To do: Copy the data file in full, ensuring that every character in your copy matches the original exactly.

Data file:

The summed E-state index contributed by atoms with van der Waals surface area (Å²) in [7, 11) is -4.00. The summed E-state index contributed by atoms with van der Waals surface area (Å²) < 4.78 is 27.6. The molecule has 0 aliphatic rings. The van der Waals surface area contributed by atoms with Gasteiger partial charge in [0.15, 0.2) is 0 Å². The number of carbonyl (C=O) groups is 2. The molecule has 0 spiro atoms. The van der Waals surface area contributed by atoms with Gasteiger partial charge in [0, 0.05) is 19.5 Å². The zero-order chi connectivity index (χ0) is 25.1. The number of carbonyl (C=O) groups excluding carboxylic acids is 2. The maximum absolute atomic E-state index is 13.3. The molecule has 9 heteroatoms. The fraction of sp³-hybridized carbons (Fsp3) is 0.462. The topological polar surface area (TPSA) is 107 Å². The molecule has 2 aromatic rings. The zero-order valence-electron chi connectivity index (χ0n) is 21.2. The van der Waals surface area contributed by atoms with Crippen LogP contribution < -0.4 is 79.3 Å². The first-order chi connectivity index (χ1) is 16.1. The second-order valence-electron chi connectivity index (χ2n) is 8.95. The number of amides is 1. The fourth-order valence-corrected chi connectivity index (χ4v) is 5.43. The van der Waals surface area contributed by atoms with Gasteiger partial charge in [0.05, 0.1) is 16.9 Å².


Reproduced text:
The summed E-state index contributed by atoms with van der Waals surface area (Å²) in [7, 11) is -4.00. The summed E-state index contributed by atoms with van der Waals surface area (Å²) < 4.78 is 27.6. The molecule has 0 aliphatic rings. The van der Waals surface area contributed by atoms with Gasteiger partial charge in [0.15, 0.2) is 0 Å². The number of carbonyl (C=O) groups is 2. The molecule has 0 spiro atoms. The van der Waals surface area contributed by atoms with Gasteiger partial charge in [0, 0.05) is 19.5 Å². The zero-order chi connectivity index (χ0) is 25.1. The number of carbonyl (C=O) groups excluding carboxylic acids is 2. The maximum absolute atomic E-state index is 13.3. The molecule has 9 heteroatoms. The fraction of sp³-hybridized carbons (Fsp3) is 0.462. The topological polar surface area (TPSA) is 107 Å². The molecule has 2 aromatic rings. The zero-order valence-electron chi connectivity index (χ0n) is 21.2. The van der Waals surface area contributed by atoms with Crippen LogP contribution < -0.4 is 79.3 Å². The first-order chi connectivity index (χ1) is 16.1. The second-order valence-electron chi connectivity index (χ2n) is 8.95. The number of amides is 1. The fourth-order valence-corrected chi connectivity index (χ4v) is 5.43. The van der Waals surface area contributed by atoms with Gasteiger partial charge in [0.05, 0.1) is 16.9 Å².